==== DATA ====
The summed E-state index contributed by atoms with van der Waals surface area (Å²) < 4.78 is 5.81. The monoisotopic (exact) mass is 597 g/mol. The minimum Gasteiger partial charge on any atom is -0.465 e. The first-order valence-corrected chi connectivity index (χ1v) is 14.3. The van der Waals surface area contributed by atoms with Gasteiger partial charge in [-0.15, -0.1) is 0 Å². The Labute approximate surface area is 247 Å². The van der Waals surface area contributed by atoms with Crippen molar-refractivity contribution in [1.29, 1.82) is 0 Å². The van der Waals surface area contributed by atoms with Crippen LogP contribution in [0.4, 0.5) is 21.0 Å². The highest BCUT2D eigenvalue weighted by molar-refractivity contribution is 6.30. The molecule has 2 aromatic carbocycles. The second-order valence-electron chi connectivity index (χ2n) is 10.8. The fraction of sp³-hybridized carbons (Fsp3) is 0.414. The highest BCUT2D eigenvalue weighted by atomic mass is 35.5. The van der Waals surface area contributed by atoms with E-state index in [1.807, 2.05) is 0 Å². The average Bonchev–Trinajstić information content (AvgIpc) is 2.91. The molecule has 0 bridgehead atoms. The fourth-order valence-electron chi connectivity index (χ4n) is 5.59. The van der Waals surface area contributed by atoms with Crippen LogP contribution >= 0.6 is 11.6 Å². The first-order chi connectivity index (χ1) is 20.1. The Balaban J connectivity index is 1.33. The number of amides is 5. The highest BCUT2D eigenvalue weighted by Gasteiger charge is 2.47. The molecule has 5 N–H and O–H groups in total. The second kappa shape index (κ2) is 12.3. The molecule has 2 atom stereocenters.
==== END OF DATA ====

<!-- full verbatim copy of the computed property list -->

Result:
The summed E-state index contributed by atoms with van der Waals surface area (Å²) < 4.78 is 5.81. The monoisotopic (exact) mass is 597 g/mol. The minimum Gasteiger partial charge on any atom is -0.465 e. The first-order valence-corrected chi connectivity index (χ1v) is 14.3. The van der Waals surface area contributed by atoms with Gasteiger partial charge in [-0.15, -0.1) is 0 Å². The Labute approximate surface area is 247 Å². The van der Waals surface area contributed by atoms with Crippen molar-refractivity contribution in [1.29, 1.82) is 0 Å². The van der Waals surface area contributed by atoms with Crippen LogP contribution in [0.4, 0.5) is 21.0 Å². The highest BCUT2D eigenvalue weighted by molar-refractivity contribution is 6.30. The molecule has 2 aromatic carbocycles. The second-order valence-electron chi connectivity index (χ2n) is 10.8. The fraction of sp³-hybridized carbons (Fsp3) is 0.414. The highest BCUT2D eigenvalue weighted by atomic mass is 35.5. The van der Waals surface area contributed by atoms with E-state index in [1.807, 2.05) is 0 Å². The average Bonchev–Trinajstić information content (AvgIpc) is 2.91. The molecule has 0 bridgehead atoms. The fourth-order valence-electron chi connectivity index (χ4n) is 5.59. The van der Waals surface area contributed by atoms with Crippen LogP contribution >= 0.6 is 11.6 Å². The first-order chi connectivity index (χ1) is 20.1. The Balaban J connectivity index is 1.33. The number of amides is 5. The highest BCUT2D eigenvalue weighted by Gasteiger charge is 2.47. The molecule has 5 N–H and O–H groups in total. The second kappa shape index (κ2) is 12.3. The molecule has 2 atom stereocenters.